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Red Hands are hoping to break more new ground

By Declan Bogue

Three weeks ago, Tyrone travelled to Roscommon, Athleague to be precise, in exactly the sort of hurling fixture that non-believers would have considered a drain on resources.

Having played in Division 3B this year against Sligo, Leitrim and Warwickshire, Mattie Lennon's men hadn't exactly the most taxing of times in sealing promotion.

By virtue of winning the Lory Meagher Cup in 2012, they faced into the Nicky Rackard Cup not knowing exactly where they were at. Their first game was against Sligo, but when the two teams met in the league, it was a dead-rubber match with Sligo nothing left to play for.

"Compared to the Rackard standard, it isn't up to scratch," says Tyrone captain Damian Casey.

The 20-year Eoghan Ruadh clubman is the dead-ball specialist for Tyrone, racking up a total of 0-21 in the two games against Sligo and Roscommon to get this far.

He explains: "We played Sligo in the first round of the Rackard and there was a level of expectation upon us that we would win. We knew ourselves that the team Sligo put out in the league would bear no real resemblance to the team we would play in the Rackard.

"We had home advantage, but Sligo took us to extra-time. It was a good, hard, tight game and proved good preparation for us going into the Roscommon game. Our fitness showed and in extra-time we pulled away."

Going to Roscommon, some bookmakers priced Tyrone as long as 13/1 to get through. But within the camp, the Accountancy student maintains that getting this far was one of their private goals.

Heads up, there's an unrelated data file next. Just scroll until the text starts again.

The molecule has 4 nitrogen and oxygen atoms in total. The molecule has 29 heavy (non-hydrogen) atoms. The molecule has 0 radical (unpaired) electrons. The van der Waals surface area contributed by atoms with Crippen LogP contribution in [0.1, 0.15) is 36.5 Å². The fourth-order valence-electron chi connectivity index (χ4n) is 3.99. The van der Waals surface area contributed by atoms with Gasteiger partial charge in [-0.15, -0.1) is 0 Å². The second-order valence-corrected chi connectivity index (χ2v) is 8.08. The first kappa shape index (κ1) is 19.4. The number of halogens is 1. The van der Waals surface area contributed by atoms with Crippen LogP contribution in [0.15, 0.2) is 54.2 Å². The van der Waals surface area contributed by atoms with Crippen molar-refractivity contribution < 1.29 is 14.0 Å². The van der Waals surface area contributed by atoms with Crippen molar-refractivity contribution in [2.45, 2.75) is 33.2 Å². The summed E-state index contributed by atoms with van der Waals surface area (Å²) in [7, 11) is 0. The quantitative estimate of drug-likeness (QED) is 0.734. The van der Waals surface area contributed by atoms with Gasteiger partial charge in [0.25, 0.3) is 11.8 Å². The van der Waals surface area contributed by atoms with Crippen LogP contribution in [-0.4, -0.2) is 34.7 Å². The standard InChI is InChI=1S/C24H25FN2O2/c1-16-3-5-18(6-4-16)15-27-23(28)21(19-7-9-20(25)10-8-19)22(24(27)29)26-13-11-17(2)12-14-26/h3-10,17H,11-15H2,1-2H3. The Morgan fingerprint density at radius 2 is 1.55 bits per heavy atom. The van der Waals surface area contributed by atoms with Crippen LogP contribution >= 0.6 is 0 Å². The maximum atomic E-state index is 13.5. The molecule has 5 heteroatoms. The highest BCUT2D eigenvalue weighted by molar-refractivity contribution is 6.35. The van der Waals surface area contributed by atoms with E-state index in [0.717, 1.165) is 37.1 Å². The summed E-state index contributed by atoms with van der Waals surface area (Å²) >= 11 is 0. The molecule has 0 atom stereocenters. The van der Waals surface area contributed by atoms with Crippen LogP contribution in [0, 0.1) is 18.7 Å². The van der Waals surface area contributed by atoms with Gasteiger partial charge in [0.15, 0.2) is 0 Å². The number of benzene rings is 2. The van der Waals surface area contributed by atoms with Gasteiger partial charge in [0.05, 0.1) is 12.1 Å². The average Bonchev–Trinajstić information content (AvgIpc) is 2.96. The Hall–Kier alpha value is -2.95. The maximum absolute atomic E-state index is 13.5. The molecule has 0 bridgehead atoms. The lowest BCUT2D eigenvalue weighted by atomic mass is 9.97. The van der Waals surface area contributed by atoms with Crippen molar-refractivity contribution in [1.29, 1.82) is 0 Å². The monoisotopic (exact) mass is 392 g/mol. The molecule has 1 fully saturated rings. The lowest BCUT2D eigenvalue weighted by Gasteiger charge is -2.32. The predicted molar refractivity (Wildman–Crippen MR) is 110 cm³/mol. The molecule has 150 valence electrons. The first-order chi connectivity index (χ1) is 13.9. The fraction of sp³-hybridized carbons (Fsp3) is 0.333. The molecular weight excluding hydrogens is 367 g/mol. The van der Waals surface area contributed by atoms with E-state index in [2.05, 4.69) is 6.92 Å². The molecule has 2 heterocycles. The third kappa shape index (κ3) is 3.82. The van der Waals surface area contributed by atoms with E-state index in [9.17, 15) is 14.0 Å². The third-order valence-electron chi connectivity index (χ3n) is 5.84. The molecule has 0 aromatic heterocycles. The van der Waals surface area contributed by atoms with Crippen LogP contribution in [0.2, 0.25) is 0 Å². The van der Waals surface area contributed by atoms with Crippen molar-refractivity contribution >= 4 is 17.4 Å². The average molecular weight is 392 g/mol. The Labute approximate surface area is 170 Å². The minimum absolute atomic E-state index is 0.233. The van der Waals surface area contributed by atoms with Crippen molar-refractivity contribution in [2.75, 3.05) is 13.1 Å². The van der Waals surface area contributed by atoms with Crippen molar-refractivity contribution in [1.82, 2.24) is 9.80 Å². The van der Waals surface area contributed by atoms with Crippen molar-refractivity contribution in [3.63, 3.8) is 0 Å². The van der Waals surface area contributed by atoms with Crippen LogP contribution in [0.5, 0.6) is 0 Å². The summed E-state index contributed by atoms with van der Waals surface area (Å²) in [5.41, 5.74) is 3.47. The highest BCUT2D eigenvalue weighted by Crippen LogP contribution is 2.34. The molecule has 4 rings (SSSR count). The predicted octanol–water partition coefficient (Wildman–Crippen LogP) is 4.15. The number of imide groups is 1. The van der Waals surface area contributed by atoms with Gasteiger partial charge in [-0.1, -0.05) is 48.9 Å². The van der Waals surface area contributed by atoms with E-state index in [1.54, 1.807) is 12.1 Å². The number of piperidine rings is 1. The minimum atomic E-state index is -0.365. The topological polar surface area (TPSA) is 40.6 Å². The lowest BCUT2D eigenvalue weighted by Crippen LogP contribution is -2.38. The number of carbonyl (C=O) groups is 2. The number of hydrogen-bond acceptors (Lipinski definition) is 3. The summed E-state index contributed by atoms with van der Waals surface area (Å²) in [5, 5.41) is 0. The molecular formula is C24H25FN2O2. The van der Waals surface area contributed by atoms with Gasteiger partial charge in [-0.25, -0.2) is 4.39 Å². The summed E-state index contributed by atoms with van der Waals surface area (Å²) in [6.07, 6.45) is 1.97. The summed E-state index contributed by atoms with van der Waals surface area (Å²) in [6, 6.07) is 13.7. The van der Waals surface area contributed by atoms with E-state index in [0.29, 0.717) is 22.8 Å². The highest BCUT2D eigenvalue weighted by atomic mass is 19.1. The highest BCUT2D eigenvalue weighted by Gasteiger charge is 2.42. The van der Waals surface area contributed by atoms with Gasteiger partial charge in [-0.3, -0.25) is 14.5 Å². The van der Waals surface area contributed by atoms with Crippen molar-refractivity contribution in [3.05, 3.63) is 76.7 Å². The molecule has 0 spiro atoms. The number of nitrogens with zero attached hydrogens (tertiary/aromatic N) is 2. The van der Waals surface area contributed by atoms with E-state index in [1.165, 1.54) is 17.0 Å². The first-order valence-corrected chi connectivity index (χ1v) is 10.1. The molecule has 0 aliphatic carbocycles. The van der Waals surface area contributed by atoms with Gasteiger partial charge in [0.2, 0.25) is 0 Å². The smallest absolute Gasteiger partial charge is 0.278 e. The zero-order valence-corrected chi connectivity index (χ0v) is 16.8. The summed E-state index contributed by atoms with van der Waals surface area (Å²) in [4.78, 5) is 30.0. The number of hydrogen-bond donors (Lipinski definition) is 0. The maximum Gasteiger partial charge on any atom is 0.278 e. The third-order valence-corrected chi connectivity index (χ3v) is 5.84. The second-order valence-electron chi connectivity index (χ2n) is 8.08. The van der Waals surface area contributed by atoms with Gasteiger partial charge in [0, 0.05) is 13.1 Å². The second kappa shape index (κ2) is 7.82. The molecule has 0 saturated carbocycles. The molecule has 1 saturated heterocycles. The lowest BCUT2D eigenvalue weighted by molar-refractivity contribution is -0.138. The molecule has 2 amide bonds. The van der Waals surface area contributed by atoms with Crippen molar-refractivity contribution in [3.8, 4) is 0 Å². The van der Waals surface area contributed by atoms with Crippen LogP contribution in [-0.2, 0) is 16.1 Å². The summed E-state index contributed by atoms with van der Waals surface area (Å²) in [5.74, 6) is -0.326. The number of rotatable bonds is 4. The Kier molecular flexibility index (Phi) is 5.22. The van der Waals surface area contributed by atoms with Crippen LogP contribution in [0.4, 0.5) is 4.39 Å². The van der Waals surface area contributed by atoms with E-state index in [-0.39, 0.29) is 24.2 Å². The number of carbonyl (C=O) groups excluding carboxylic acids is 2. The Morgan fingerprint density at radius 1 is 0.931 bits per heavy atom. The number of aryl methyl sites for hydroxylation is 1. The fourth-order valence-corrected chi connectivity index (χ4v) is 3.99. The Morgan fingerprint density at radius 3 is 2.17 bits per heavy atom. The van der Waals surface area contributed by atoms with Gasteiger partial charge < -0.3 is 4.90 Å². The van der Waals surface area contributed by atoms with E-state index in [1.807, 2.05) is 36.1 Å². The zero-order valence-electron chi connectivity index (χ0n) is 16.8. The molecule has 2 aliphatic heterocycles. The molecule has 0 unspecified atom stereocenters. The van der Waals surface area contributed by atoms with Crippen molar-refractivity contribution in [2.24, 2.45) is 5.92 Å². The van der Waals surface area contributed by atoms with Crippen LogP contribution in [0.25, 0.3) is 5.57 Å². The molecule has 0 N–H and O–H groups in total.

"Our first goal this year was to win our first league game," he said. "After that it was to go on and get promotion.

"After that it was to go onto the Nicky Rackard. Obviously we got promoted and then the Nicky Rackard, well, there wasn't many that expected us to beat Roscommon bar ourselves. We knew what we had done, what effort we had put in." Last year, Donegal and Roscommon contested the Rackard final, and with both teams having home advantage for the semi-finals – Donegal meeting Fingal in Letterkenny – a repeat of 2013 was on the cards.

Casey recalled: "Nobody gave us a chance and that probably helped us. We weren't expected to do anything and Donegal and Roscommon were the two teams that were expected to reach the final.

"So we went into it not over-confident, but confident in our own ability and it was enough to get us over the line."

Not only did they get over the line, but they did it in commanding fashion, winning by 2-20 to 0-18.

In overcoming a half-time deficit of 0-12 to 0-8, two goals inside a minute from Gerard Gilmore and Seán Óg Grogan transformed the complexion of the game.

Casey landed 0-8, four points from frees, but plays down his own individual contribution.

"It's the same for everybody, I am the one who hits the frees and gets some scores, but it is a team effort and the players around me are winning the frees," he said.

Competing and thriving in the Rackard Cup is the latest step in a wider raising of expectations with Tyrone hurling.

"The better standard of teams you face, the more your own standard will rise," he adds.

In the curtain-raiser for Saturday's finals, Fermanagh face Longford in the Lory Meagher decider.

TYRONE (v Fingal, Nicky Rackard final): J Devlin; C McNally, R Devlin, M O'Gorman; M Grogan, S Donnelly, A Kelly; M Winters, G Fox; C Grogan, T Morgan, C Cross; M Mulgrew, D Casey (Capt), G Gilmore.

Belfast Telegraph

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